Methodology

With the particulars of the survey instrument reviewed and approved, HI staff assembled a comprehensive list of community college presidents to serve as the initial point of contact. The survey was sent by the HI’s data contractor, the Statistical Research Center at the American Institute of Physics (SRC), to the presidents of 966 community colleges in the spring of 2017, seeking information for the Fall 2015 term (to ensure complete and accurate information was available). These colleges constituted every public, nontribal institution in the continental United States categorized by The Carnegie Classification of Institutions of Higher Education as an “Associate’s College.”

SRC conducted extensive follow-up with surveyed institutions to ensure an adequate rate of response. Twenty-nine percent of surveyed institutions responded. Missing data were estimated using multiple imputation. SRC was thus able to generate estimates of humanities students and faculty for the entire community college sector, and to classify institutions by size, region, and programmatic focus. As they are derived not from a census of community colleges but from data provided by a subset of institutions (the 29% that responded to the survey) combined with imputed data for nonrespondents, the findings reported here are estimates (upper- and lower-bound) of the true quantities.[4] For a more detailed description of the study’s methodology, see Attachments A–D in the Appendix.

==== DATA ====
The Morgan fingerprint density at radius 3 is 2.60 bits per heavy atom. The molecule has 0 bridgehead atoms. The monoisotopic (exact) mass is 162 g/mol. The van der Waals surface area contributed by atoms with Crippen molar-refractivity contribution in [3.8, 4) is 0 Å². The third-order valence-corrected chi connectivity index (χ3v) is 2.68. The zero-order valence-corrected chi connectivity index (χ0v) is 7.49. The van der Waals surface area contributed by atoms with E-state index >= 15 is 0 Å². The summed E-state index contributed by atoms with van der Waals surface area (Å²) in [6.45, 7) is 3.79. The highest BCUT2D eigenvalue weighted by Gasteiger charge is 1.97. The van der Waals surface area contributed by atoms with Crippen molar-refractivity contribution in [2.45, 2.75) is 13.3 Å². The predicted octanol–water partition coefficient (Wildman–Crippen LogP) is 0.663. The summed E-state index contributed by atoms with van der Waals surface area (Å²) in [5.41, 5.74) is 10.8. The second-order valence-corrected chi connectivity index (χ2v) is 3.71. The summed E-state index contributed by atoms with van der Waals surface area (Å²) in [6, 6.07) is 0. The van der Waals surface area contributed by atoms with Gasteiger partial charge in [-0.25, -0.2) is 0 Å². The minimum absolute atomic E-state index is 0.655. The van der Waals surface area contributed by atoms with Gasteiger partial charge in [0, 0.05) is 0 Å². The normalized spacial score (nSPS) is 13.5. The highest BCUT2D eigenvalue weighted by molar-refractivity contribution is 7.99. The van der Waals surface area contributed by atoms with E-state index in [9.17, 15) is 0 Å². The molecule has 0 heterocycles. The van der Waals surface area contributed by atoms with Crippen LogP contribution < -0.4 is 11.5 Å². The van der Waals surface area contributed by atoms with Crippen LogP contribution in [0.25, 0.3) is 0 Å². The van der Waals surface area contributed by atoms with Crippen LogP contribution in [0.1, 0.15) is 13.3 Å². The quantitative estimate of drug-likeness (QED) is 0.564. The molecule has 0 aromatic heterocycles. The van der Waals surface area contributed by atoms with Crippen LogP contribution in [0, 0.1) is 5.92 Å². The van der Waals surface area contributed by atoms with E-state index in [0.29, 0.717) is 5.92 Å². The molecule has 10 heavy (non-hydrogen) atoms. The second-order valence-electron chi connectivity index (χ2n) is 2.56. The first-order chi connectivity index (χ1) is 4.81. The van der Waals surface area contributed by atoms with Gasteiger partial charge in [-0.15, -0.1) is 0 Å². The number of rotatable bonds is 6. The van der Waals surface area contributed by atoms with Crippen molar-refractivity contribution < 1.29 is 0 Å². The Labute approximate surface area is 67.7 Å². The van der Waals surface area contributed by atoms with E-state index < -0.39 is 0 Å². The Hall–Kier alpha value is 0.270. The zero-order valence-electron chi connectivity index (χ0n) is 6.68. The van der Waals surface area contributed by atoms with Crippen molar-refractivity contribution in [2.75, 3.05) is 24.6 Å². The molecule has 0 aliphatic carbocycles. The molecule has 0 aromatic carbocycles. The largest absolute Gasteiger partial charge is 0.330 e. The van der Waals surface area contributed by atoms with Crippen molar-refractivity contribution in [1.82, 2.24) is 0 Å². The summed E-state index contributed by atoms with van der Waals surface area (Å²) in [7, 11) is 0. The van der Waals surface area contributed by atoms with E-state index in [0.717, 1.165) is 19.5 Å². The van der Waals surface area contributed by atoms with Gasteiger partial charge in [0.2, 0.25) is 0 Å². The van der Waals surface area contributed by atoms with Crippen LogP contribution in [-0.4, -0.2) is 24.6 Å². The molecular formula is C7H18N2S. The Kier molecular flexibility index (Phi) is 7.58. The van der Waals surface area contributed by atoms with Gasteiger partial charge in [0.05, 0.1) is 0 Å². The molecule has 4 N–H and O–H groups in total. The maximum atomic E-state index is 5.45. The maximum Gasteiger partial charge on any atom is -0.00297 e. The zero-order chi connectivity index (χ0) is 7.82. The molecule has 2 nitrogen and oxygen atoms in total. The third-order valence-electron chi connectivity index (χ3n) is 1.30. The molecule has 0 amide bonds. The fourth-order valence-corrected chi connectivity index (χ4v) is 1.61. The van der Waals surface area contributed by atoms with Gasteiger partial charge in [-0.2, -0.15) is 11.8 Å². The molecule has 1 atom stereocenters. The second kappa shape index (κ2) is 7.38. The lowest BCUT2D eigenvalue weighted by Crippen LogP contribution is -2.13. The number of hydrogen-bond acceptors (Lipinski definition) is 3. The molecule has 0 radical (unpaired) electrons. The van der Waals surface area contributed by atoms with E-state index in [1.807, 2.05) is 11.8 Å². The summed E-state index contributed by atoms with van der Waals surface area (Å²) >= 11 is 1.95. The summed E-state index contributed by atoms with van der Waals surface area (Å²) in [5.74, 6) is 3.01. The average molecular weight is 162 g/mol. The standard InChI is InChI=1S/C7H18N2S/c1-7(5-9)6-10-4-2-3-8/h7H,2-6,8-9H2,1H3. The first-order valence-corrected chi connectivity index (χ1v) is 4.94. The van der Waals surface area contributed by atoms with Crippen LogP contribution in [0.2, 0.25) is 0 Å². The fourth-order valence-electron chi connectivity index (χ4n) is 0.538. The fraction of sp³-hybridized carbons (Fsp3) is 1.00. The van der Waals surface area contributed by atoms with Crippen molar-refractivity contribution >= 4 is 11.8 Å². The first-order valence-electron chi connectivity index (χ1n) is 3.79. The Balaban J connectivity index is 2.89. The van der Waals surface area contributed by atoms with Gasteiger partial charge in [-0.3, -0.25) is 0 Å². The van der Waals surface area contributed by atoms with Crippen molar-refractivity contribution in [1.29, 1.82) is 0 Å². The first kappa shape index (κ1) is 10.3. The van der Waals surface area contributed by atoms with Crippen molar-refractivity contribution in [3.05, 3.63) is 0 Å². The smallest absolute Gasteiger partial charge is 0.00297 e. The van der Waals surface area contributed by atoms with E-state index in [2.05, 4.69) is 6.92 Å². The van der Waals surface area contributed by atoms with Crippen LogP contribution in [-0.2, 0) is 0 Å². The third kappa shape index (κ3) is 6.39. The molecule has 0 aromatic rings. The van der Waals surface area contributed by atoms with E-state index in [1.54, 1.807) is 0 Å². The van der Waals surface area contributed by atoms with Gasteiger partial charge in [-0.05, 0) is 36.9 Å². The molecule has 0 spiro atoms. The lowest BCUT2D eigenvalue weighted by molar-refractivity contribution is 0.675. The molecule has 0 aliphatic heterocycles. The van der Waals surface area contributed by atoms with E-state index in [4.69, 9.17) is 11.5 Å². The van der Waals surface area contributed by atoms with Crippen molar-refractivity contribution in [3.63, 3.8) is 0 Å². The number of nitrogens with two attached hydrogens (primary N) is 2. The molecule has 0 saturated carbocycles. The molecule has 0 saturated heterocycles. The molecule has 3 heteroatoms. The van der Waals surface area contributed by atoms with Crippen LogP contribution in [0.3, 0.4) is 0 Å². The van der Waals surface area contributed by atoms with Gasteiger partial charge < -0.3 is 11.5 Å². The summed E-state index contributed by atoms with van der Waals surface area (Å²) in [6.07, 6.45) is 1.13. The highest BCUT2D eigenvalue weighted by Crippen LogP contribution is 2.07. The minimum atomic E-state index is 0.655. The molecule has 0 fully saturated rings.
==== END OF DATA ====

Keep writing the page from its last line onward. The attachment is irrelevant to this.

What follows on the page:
All references to courses are to credit-bearing courses. All references to students or “coursetakers” are to those enrolled in at least one such course. Faculty estimates exclude instructional staff who teach only continuing education courses, as well as those who work in agricultural extension or clinical services.

Tables

Overview Tables

Endnotes

[1] The issue of identifying respondents at two-year institutions presented a challenge for a 1999 study by the Coalition on the Academic Workforce, which conducted a survey of departments at both two- and four-year institutions. The response rate for two-year humanities programs was a fraction of that for four-year colleges and universities, which presented a substantial problem for comparative analysis. Robert B. Townsend, Who Is Teaching in US College Classrooms? A Coalition on the Academic Workforce Study of Undergraduate Faculty (Washington, DC: American Historical Association, 2000), https://www.historians.org/about-aha-and-membership/aha-history-and-archives/historical-archives/who-is-teaching-in-us-college-classrooms (accessed 12/19/2018).
[2] In the text and tables that follow, institutions described as either “community colleges” or “two-year colleges” refer to public institutions identified as “Associates” colleges in the The Carnegie Classification of Institutions of Higher Education, according to the US Department of Education’s Integrated Postsecondary Education Data System for the 2014–15 academic year. See Attachment A in the Appendix for specifics.
[3] Faculty in two-year colleges are more likely to be employed in a part-time or adjunct capacity than their counterparts at four-year institutions. A 2003 federal survey of faculty found that two-thirds of the faculty and instructional staff in two-year colleges were employed part-time, as compared to less than half of the faculty and instructional staff across the higher education sector. See National Center for Education Statistics, Digest of Education Statistics, 2016, Table 315.60 (Full-time and part-time faculty and instructional staff in degree-granting postsecondary institutions, by race/ethnicity, sex, and selected characteristics: Fall 2003), online at https://nces.ed.gov/programs/digest/d16/tables/dt16_315.60.asp.
[4] Estimates are of the upper and lower bounds of a 95% confidence interval. See Attachment C for details.